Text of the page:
“Al-Noor School: Education for Life & Hereafter,” Sunset Park, Brooklyn.

“Come taste the tropics,” Kensington, Brooklyn.

supreme soy sauce

A discussion between two carteneros in Brooklyn’s Chinatown, Sunset Park.

• Congrats to Tod Seelie for the great feature in this past Sunday’s New York Times. Well done!

“Your resource for anything Jewish.”

• Some friends and I were invited to the Thompson Hotel’s rooftop pool opening party in the Lower East Side last week. While the “rooftop” was only 3 or 4 floors up (despite the hotel stretching further upward), and the view being oddly obstructed by a black, opaque wall, an open bar in an elevated area of Manhattan after the workday is not something to turn down. Jenn and I met the event director, a nice, young guy, though I can’t seem to locate his name at the moment.

“Opium Poppy: Breadseed Poppy – Fruits are the source of morphine and other alkaloid drugs.”

• Each night around 1am or so (sometimes a little earlier), the racoons come out in search of trash on my block. If it’s a Tuesday night or Friday night, they score big in front of my apartment building, and drag black trash bags underneath the cover of cars to dig into the discarded meat, vegetables, bread, and fruit. On nights other than Tuesday and Friday, they check the usual spot, but generally move on when all they can find is leftover trash juice on the sidewalk.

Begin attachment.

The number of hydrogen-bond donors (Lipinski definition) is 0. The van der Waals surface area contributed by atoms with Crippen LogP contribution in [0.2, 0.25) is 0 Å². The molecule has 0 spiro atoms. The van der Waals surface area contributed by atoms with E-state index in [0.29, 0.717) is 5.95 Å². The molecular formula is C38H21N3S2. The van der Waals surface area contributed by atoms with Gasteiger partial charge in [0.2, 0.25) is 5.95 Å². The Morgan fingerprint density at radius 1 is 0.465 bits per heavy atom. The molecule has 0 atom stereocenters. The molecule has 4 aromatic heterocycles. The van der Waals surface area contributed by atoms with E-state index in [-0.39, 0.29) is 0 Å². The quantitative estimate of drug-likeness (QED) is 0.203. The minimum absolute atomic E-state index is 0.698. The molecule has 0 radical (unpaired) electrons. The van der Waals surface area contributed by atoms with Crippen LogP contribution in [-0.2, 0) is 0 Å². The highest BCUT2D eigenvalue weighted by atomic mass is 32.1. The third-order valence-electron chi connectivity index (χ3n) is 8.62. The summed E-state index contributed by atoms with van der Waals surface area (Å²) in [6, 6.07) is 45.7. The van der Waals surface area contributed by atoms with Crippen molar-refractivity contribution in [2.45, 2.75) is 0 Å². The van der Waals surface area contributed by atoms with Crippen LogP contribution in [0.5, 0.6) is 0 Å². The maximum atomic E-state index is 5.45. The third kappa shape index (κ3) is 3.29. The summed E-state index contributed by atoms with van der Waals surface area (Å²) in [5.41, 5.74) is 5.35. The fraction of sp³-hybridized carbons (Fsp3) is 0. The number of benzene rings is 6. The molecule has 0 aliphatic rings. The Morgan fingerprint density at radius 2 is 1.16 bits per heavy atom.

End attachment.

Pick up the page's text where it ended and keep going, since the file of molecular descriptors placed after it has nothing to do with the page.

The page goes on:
St. Mary’s Hospital of Brooklyn. Status: abandoned/condemned.

Brownsville/East New York, Brooklyn.

Clinton Hill, Brooklyn.

• I finally finished reading the New Yorker’s massive Scientology article from the other week/month. It’s split up into 26 pages online, but I’d recommend clicking “view as a single page” then copying/pasting it into a text editor to make a more manageable document/print of everything. This is a well-researched journalistic gem, and if you have even a slight interest in learning about the ridiculous ins and outs of contemporary cults, read it.

• On the subject of New York-based magazines having solid articles recently, I’ve recommended that some friends & family also check out the great cover story from a few weeks back over at New York Magazine, called “Paper Tigers.” It sheds a lot of light on the Asian American identity (possibly more slanted toward a male Asian American identity, in part due to the writer’s gender), and it’s generated a massive amount of online discussion, and some consider it to be one of the most popular articles ever from the magazine. It is also a long read, but in my opinion, well worth it, and timely.